Bacevich on CSPAN

Boston University history professor Andrew Bacevich, of whose increasingly anti-American drift I wrote last Saturday, gave an absorbing, hour-long interview on CSPAN-2 on Sunday about his new book, The Limits of Power: The End of American Exceptionalism. Bacevich is an intelligent man, and he presents a complicated case that cannot be summarized easily. Also, he is a West Point graduate and a retired Army colonel, and has the dignity and self-possession of a military bearing; and that, combined with his intellectuality, makes him an impressive figure, not the sort of personality one would think of as anti-American, though a friend who also saw the interview strongly disagreed with me on that. Bacevich’s main idea is opposition to American exceptionalism, which he defines as the construction of an informal American empire through the spread of liberal values. Bush’s Democracy Project has of course been the epitome of this ideology. Bacevich says that the age of American exceptionalism is over, and now America must become a nation like any other.

I as much as anyone oppose the Democracy Project and want America to see itself as a nation, not as a global crusade. There Bacevich and I would seem to be in agreement. The problem is that he defines American exceptionalism in reductive and purely negative terms, as a neoconservative, universalist ideology which requires that America keep trying to spread its power over the world. From this crabbed and toxic view of American exceptionalism it follows that once American exceptionalism has been discredited, there is nothing special left about America. But of course there is more to American exceptionalism—or, better, American uniqueness—than is dreamt of either in Bacevich’s sour philosophy or in the neocons’ hyped-up dreams of empire. Bacevich’s fatal error is that he implicitly accepts the neocons’ universalist definition of America and merely reacts against it, rather than having a positive, traditionalist vision of America of his own to uphold against the neocons’ false idea. Thus the net effect of his presentation is to leave America with nothing good or admirable—an attitude that is reflected not just in his words,—as my friend pointed out, in the course of the hour-long interview he did not utter a single positive thing about America—but in his dour, sad, and perhaps subtly angry demeanor. There are “no blacks and whites” about America, Bacevich intoned, just “shades of grey.” If that is not an alienated, relativist view of our country, depriving it of any true values worth affirming, I don’t know what is.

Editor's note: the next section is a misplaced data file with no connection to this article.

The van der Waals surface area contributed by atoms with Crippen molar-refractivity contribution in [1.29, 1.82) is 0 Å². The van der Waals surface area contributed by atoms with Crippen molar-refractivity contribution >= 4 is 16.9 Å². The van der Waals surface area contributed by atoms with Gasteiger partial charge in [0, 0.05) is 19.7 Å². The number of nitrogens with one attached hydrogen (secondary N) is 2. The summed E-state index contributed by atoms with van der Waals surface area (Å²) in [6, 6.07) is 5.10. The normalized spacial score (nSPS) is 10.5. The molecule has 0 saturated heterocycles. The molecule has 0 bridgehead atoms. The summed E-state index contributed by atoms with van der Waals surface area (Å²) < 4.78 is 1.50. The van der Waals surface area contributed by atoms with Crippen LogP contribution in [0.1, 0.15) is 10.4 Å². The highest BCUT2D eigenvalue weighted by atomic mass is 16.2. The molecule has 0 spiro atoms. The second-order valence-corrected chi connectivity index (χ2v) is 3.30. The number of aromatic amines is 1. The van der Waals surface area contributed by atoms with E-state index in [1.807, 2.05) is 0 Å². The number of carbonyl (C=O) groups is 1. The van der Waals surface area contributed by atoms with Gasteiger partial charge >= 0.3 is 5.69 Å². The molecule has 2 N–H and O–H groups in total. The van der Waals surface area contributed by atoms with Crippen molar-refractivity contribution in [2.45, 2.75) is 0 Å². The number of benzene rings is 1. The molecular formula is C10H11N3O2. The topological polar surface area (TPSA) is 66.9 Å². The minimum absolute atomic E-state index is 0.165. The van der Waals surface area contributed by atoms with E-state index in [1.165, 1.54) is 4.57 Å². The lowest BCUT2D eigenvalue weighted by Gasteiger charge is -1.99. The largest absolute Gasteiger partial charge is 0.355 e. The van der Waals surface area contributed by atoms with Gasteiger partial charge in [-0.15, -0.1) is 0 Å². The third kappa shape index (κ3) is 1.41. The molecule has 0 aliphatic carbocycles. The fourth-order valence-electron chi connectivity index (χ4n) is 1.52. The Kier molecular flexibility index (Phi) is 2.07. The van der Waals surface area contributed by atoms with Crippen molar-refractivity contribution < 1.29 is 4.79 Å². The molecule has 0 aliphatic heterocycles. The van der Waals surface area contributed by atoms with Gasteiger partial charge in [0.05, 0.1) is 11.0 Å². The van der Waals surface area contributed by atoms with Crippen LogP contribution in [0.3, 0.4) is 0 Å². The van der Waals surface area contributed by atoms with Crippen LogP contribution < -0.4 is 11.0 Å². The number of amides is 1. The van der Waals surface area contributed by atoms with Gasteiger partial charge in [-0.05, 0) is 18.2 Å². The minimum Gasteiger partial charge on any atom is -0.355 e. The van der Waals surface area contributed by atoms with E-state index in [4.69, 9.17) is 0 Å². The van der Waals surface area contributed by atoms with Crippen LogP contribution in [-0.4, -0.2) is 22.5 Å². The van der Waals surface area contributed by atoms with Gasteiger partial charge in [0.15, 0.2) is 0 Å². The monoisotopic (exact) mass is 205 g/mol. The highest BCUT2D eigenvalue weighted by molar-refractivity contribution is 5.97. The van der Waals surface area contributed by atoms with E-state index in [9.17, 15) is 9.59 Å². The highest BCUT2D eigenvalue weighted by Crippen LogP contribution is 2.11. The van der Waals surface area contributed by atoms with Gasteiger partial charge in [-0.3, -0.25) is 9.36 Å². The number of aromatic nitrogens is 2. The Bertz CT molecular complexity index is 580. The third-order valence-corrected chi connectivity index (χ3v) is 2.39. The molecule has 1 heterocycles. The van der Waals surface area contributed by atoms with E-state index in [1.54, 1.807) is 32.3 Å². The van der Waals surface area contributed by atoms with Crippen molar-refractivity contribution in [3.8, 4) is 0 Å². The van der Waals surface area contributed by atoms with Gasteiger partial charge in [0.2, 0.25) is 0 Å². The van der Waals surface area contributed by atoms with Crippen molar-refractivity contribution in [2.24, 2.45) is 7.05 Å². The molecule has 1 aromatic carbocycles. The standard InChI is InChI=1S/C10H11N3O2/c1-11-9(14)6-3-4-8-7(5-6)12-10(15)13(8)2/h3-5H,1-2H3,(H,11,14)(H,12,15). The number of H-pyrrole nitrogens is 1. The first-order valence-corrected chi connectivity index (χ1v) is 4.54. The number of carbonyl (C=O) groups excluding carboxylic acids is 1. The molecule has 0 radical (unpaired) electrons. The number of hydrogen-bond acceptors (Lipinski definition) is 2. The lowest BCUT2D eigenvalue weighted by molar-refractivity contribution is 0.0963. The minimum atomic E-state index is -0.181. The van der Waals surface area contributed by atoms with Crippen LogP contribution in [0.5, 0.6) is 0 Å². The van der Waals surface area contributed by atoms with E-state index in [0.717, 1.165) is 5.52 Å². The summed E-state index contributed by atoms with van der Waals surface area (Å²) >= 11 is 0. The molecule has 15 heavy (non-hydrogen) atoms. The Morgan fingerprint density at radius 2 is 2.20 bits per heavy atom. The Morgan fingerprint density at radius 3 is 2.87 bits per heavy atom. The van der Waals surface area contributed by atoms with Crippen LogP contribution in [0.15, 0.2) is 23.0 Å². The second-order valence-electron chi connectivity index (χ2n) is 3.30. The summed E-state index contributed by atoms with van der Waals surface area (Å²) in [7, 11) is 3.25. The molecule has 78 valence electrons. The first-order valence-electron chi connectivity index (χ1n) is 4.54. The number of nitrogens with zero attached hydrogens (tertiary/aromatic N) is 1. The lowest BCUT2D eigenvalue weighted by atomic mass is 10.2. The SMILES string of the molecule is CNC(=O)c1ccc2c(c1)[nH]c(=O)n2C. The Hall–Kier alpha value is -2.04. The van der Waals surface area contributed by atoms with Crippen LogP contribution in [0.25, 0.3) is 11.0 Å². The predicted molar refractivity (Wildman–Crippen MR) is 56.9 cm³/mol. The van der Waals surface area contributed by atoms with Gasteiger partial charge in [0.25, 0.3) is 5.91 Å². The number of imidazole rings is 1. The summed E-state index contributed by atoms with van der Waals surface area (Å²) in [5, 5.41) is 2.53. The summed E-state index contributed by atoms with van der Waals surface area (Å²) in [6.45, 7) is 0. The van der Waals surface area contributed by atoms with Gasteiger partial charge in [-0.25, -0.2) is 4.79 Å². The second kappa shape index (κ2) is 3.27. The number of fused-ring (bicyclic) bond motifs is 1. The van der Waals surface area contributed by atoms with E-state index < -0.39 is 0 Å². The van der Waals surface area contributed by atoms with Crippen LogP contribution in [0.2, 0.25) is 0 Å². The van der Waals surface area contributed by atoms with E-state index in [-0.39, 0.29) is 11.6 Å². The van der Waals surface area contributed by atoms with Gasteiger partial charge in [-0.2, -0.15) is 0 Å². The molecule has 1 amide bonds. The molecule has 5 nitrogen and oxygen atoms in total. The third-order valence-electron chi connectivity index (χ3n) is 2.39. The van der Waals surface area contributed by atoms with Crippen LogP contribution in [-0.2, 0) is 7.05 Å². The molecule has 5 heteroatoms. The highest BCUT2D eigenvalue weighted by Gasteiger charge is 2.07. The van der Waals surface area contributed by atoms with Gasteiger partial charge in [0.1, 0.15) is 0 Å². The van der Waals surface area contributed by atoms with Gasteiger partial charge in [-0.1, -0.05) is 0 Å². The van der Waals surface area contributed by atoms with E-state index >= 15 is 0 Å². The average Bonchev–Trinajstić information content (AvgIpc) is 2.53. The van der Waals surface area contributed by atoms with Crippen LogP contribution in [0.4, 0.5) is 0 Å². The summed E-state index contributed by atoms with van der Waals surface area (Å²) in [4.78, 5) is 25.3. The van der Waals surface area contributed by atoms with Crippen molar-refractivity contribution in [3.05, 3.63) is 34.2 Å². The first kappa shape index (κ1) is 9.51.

Thus, though Bacevich in this interview did not strike obvious anti-American chords, and in some ways has the air of a traditional conservative, his core stance is a negativity toward America that has made him welcome at such leftist venues as the Bill Moyers Journal and the The Huffington Post, where last week (see first link above) he attacked Colin Powell in wildly intemperate terms for having opposed President Clinton’s policy of allowing open homosexuality in the military. And let’s not forget Bacevich’s article in the June 27, 2007 Christian Science Monitor, where he wrote:

In contrast, we owe the Iraqis whose lives we have blighted quite a lot…. As we depart, they can come along. To Iraqis seeking to escape the brutality and chaos that we have helped create, the “golden door” into the New World should open. Call it Operation Iraqi Freedom II.

How many Iraqis will accept this invitation is impossible to say. In all probability, they will number in the millions.

A man who lashes American “empire” and calls for America to become a normal nation again, while simultaneously telling America to open its doors to a mass immigration of millions of hostile and unassimilable Muslims as a payment for American guilt, is not a conservative, is not a patriot, and is not even minimally coherent. He is a man with a simmering anger against America, a man who will find any means he can, whether subtle (as in his CSPAN interview) or obvious (as in his Christian Science Monitor column), to express that anger.

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October 30

Gregory F. writes:

When you noted that Andrew Bacevich was a West Pointer, I took note because I am also a graduate. I also noted that he was on CSPN a few days ago after I had read your comments about his shift to the left. I decided to look him up, and here is an interesting wikipedia quote from him, ” Bacevich depicts Democratic presidential candidate Barack Obama as the best choice for conservatives in the fall. Part of his argument includes the fact that “this liberal Democrat has promised to end the U.S. combat role in Iraq. Contained within that promise, if fulfilled, lies some modest prospect of a conservative revival.”

I don’t necessarily agree with his opinions about war and the use of military force over diplomatic force, but I can say that it probably stems from experiences from his time in Viet Nam. It was also probably reinforced by his son’s death in Iraq in 2007. I suppose the best book to read is Anton Myrer’s Once An Eagle in order to understand how a war veteran could become opponents of War.

I won’t presume to speak to his politics or views, only to empathize with a man with whom I shared an experience, albeit at different times.

LA replies:
So he supports Obama.

Well, if one’s main or only issue is ending the Bush-neocon policy, I guess that makes sense.

Posted by Lawrence Auster at October 28, 2008 07:37 PM | Send

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